The awards acknowledge the students, teachers, and school administrators who are working to improve the sustainability, health, and safety of school facilities; ensure nutrition and fitness practices; and engage students in real-world learning.
Three hands-on activities engage middle and high school students in STEM as they analyze the environmental benefits and calculate the dollar value of trees.
To celebrate International Day of Forests 2018, here are some ideas for students to learn how trees make cities greener, healthier, happier places to live.
Project Learning Tree has awarded 28 GreenWorks! grants to schools and community organizations across the United States for environmental service-learning projects.
A GreenWorks! grant to Coles Elementary in Virginia sparked science learning across all grades as students investigated a soil erosion problem on their school grounds.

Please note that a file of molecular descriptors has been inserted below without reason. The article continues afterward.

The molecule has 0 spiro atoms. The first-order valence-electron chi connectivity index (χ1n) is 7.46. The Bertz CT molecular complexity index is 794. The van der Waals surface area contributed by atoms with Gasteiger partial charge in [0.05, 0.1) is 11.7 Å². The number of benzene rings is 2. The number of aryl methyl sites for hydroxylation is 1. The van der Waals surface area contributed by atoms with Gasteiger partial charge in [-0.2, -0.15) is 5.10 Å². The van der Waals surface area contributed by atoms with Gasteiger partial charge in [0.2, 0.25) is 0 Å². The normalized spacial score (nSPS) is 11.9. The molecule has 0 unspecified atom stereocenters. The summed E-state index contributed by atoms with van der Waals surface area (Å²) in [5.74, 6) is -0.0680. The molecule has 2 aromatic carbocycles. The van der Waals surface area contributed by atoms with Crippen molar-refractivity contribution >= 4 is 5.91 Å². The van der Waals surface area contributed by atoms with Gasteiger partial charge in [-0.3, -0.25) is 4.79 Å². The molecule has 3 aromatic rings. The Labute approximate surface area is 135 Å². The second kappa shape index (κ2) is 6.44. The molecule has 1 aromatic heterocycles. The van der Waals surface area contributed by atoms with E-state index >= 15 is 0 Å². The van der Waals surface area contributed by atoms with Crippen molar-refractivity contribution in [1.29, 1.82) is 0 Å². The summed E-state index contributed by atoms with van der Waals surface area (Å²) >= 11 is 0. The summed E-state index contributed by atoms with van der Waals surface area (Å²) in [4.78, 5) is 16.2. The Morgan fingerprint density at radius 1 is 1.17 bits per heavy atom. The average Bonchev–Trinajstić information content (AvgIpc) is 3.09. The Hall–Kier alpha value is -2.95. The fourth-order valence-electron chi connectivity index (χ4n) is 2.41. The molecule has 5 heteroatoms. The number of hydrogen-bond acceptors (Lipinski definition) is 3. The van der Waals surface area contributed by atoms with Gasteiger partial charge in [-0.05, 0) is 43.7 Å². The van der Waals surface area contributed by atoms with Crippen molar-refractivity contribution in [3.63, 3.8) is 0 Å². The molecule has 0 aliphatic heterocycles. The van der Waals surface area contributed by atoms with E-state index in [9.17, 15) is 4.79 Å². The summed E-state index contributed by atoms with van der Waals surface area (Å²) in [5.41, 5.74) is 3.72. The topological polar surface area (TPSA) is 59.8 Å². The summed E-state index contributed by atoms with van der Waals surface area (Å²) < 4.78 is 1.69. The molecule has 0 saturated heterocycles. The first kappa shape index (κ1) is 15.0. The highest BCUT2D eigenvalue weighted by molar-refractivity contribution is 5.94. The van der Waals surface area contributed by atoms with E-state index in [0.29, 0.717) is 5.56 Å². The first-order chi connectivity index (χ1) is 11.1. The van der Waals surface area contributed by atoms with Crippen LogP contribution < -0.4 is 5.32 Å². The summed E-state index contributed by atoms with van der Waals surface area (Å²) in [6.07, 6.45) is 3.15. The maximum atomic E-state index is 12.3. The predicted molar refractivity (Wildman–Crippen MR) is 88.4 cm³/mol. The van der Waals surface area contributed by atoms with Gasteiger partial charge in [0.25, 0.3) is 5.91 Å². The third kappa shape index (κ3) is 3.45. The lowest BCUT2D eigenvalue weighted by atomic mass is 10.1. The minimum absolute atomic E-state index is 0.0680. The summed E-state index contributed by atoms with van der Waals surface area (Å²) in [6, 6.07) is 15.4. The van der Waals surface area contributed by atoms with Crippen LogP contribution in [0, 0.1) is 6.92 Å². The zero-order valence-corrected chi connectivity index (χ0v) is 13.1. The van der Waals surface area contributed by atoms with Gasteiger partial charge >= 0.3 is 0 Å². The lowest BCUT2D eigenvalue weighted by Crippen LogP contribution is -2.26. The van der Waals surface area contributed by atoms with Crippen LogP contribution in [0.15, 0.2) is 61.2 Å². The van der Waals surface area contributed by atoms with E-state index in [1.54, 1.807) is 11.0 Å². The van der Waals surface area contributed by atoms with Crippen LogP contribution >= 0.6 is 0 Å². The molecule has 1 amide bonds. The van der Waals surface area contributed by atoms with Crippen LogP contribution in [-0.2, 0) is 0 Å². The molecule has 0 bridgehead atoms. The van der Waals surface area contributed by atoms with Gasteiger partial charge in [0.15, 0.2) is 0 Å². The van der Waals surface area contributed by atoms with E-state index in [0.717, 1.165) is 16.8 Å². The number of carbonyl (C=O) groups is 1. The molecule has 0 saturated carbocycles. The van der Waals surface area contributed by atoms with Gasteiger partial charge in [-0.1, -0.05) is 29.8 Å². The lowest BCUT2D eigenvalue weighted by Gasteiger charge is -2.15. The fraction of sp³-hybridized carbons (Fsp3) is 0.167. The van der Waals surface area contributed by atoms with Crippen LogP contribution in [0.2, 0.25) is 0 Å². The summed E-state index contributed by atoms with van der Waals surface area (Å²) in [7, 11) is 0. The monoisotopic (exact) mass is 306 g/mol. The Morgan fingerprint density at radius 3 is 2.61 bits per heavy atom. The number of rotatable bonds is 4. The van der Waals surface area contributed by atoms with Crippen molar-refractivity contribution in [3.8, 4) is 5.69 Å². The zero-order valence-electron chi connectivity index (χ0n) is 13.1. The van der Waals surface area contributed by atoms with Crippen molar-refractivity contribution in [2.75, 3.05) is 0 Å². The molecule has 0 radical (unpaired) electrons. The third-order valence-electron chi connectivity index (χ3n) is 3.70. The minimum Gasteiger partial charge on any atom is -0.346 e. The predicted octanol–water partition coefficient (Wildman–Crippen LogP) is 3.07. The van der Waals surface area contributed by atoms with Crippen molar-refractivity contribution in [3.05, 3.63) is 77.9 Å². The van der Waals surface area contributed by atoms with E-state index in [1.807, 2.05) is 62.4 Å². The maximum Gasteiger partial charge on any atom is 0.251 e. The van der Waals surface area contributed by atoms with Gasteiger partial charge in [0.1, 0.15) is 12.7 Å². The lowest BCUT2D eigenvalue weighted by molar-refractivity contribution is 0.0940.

PLT supports place-based education. Read how one high school PLT teacher in Maine uses community-based investigations to give students opportunities to make real world decisions, meet community needs, and explore what is happening in their own neighborhoods as the foundation for learning cross-cutting concepts.
Incorporating art projects into a lesson plan about temperate deciduous forests is a great way to make learning fun. Using recycled and waste materials can make these projects more eco-friendly.
Congratulations to the students, teachers, and school administrators for their dedication to environmental education and healthy, sustainable schools.
As the leader of the Green Team at my high school, I’m proud of the collaborative efforts of over 100 students, the principal, and volunteers.
Children selected an animal found in their community’s garden to research. They created beautiful mosaics of their chosen animal for a permanent outdoor art exhibit.